More companies around the world are willing to use the yuan for trade, believing that it will become an important international currency, according to a white paper released here yesterday.
It found that 73 per cent of the nearly 3,500 global firms polled think the yuan will become a major world currency, 9 per cent higher than last year. These firms also show more confidence in the Chinese currency, with 72 per cent planning to use it more in cross-border transactions - 3 per cent higher than last year and 11 per cent ahead of 2013.
The yuan is also being circulated in a more diversified region than last year, said Mr Cheng Jun, general manager of the global trade service department at Bank of China, which has compiled the results annually since 2013. He pointed out at the release of the white paper that 10 per cent of the companies in countries outside East Asia and Asean use the yuan as a settlement currency while trading with China, up from 5 per cent last year.
The white paper also revealed new trends in yuan internationalisation. The currency's depreciation has made companies less willing to deposit or invest in it while more are willing to hold yuan debt due to cheaper financing costs as a result of lower interest rates.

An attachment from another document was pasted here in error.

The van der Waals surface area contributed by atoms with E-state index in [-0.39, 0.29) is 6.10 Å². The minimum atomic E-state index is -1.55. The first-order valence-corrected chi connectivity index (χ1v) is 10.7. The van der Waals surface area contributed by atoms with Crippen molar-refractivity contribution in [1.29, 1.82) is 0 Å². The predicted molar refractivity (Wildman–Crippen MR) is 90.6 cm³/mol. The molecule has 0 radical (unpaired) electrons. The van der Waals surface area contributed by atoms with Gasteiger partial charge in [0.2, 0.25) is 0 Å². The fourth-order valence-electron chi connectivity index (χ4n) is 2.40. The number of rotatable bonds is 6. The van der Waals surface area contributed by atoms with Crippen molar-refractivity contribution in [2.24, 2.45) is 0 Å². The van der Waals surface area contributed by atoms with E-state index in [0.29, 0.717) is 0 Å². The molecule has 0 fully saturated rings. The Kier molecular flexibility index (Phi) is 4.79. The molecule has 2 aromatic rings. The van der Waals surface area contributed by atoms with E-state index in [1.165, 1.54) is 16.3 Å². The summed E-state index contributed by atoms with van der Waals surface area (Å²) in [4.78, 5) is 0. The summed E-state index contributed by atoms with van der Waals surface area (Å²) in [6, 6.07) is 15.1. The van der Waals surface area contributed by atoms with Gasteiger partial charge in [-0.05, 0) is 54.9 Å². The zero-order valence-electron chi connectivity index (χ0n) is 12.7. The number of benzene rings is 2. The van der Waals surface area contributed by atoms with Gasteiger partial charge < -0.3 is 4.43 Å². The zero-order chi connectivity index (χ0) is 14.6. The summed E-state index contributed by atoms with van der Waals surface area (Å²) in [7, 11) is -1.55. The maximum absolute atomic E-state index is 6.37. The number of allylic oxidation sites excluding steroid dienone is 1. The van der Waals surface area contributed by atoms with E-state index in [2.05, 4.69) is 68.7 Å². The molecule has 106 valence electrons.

Most firms are undeterred by the depreciation, with 64 per cent saying their willingness to use the yuan has not been affected by it. It also found that while there has been more widespread use of the yuan in China's international receipts and payments, firms trading in raw materials and commodities have relatively little bargaining power in insisting on pricing goods in yuan.
The white paper this year included a new feature to track the use of yuan in countries along the "One Belt, One Road". It found that firms along these two ancient trading routes show more interest in using cross-border yuan. More than 80 per cent plan to increase using the yuan in daily business transactions, 8 percentage points higher than the entire pool of overseas firms.
However, this same group also reported having slightly more difficulty in gaining access to yuan-denominated products and services compared to the average. This indicates that there are new opportunities for banks to improve their yuan business coverage in the "One Belt, One Road" region, said Mr Cheng.
Chong Koh Ping